Mary Ryan: For many, the most difficult part of saving for retirement is simply getting started. At first, retirement can seem far away and the dollar amount you need to accumulate unreachable. And to further complicate things, saving for retirement is probably competing with other goals—like saving for your children’s education, buying a home, or paying down debt. So I encourage investors to shift their perspective to focus on what they can control—how much they spend and the discipline with which they save.
New investors: When will you start saving and how much will you save?
For starters, look at your current income and spending habits to see how much you can set aside for retirement each pay period. (If it’s not as much as you’d like, don’t get discouraged.) Then save that amount and stick with it. Every 6 months, increase the amount you save (if you can) and go from there—the most important thing is to start saving! Breaking up a big goal into several smaller goals will help you see immediate progress, which can motivate you to keep saving.
Deji Akintoye: Figuring out how much you need to accumulate gets to the heart of the matter: the dollar amount you’ll need to “afford” retirement. Assigning a figure to your retirement savings goals can inspire you to keep saving (and save more) because it can be easier to work toward tangible goals as opposed to abstract ideas.
After saving for retirement for 10 years, ask yourself: “How much do I need to accumulate?”
To start, think about your wants in addition to your needs—your retirement savings goals should not only meet your daily living expenses in retirement but also let you enjoy yourself.
By looking at a few factors (including your age, the amount you save, and your anticipated rate of return), you can project whether you’re on track to meet your savings goals. The key is to set realistic expectations for retirement and create a plan. Then take advantage of the time you have now—don’t just make a plan to save. Save!
Kahlilah Dowe: I’ve heard people say that retirement starts to seem “real” when it’s about 5 years away. This can be a good time to think about how much income you’ll need to make your vision of retirement a reality.
When retirement is right around the corner, ask yourself: “How much will I need to rely on my investment portfolio to meet my daily living expenses?”
Knowing the extent to which you need to tap into your investment portfolio to meet your daily living expenses can help you determine how aggressive or conservative your asset mix should be in the years leading up to retirement. If you’ll have other income streams in retirement, like Social Security or a pension, you may be able to maintain your current asset mix or invest more aggressively. If your portfolio will be your primary income source, it may be smart to invest more conservatively to preserve the value of your portfolio.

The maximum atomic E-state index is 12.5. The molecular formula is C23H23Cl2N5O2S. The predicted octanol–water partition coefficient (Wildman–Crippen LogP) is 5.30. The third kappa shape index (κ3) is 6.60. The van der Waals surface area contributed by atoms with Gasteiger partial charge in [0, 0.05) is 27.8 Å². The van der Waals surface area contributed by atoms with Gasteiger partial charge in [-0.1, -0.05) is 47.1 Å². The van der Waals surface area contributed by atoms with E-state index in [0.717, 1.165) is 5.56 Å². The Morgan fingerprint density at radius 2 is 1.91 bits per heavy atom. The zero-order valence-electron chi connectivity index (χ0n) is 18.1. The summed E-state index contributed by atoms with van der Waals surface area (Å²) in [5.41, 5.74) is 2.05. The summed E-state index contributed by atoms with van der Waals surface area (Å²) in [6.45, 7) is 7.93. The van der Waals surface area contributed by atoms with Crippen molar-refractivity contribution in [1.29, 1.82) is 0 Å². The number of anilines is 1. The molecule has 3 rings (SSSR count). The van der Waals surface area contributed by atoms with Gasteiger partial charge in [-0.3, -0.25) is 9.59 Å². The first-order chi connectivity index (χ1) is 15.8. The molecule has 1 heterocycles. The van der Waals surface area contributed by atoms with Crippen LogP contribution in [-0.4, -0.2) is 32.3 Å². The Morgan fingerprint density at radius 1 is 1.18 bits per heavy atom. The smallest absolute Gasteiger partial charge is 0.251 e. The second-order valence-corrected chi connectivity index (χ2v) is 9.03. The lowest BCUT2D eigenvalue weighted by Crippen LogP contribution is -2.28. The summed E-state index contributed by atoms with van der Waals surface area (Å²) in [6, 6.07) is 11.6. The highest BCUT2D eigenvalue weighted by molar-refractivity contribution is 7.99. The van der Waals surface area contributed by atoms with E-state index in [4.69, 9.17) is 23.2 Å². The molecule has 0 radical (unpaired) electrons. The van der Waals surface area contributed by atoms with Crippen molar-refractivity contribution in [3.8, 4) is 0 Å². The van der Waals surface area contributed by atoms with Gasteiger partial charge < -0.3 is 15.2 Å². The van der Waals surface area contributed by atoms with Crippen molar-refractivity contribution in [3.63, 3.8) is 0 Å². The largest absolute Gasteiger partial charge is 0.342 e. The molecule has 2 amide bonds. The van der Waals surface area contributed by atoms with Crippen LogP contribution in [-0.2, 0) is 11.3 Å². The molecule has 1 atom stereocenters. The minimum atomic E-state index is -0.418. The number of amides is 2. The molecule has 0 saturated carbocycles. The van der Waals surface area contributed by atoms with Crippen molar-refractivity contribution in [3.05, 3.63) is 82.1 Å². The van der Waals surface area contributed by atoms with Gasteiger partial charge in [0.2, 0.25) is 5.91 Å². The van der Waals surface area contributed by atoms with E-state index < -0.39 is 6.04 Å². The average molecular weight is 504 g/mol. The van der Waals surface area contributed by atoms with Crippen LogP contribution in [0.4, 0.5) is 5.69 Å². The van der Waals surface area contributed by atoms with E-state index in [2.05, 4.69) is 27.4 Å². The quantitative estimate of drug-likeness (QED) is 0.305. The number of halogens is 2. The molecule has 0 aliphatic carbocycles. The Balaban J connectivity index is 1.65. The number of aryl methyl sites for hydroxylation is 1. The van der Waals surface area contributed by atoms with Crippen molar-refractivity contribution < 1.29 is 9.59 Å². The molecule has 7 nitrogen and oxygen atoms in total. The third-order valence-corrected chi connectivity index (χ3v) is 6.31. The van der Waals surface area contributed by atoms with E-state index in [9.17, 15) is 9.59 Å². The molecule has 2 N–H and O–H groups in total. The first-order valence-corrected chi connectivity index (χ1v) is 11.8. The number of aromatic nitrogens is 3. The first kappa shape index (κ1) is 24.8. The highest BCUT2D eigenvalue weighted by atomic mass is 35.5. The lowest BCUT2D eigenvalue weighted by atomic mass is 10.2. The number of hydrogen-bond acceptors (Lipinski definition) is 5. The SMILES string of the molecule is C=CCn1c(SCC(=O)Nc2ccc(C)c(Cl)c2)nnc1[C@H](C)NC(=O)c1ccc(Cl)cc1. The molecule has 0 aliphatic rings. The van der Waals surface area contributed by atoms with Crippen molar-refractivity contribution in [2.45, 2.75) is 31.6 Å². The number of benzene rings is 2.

When retirement is about 5 years away, focus on your asset mix. The level of risk you take on should correspond with how much your investment portfolio will have to shoulder the weight of supporting your daily living expenses in retirement.
Jane Simpson: For some investors, retirement means transitioning to a life of relaxing and spending—from a life of working and saving. In the midst of the transition, consider how your lifestyle changes can potentially impact your finances. Using projected fixed expenses (costs that are the same every month) and discretionary expenses (costs that cover wants rather than needs), come up with a spending strategy to balance your expectations with your limitations.
Reaching retirement is a milestone, but don’t stop planning ahead. What’s your vision for the future?
Although it’s prudent to plan ahead, it’s also necessary to remain financially flexible—you can make a plan based on what you know right now, but you have to monitor your actual spending and make adjustments as needed. I encourage all newly retired clients to remember that the first few years of retirement are often about fulfilling lifelong dreams (like relocating or taking a trip of a lifetime), so it’s unlikely that subsequent years of retirement will include the same expenses. It’s okay to take some time to figure it out.
Julie Edwards: About 5 years after you retire, consider asking yourself whether or not retirement is what you thought it would be. Compare the vision you had for retirement with the reality of being retired. But before you place the blame on your finances for any unmet expectations, review your budget. Is your spending on track?
You’re living life as a retiree—finally! Is there anything about your lifestyle that hasn’t met your expectations?
If you’re overspending, you can either supplement your income (by getting a job) or reduce your expenses. Because you’re on a fixed income, it’s a good idea to periodically review your discretionary expenses and potentially give up or cut back on a membership, an activity, or a recurring expense that isn’t crucial to your happiness.
Sometimes how you envision your retirement differs from how it actually plays out, and there may be periods of uncertainty. Another way to approach the discrepancy between your retirement dream and the reality is to adjust your expectations.
If you have an appropriate long-term asset allocation plan that’s readjusted periodically and you live within your means, you can redefine your “ideal retirement” as you go.
All investing is subject to risk, including the possible loss of the money you invest. Please remember that all investments involve some risk. Be aware that fluctuations in the financial markets and other factors may cause declines in the value of your account. There is no guarantee that any particular asset allocation or mix of funds will meet your investment objectives or provide you with a given level of income. Advisory services are provided by Vanguard Advisers, Inc. (VAI), a registered investment advisor.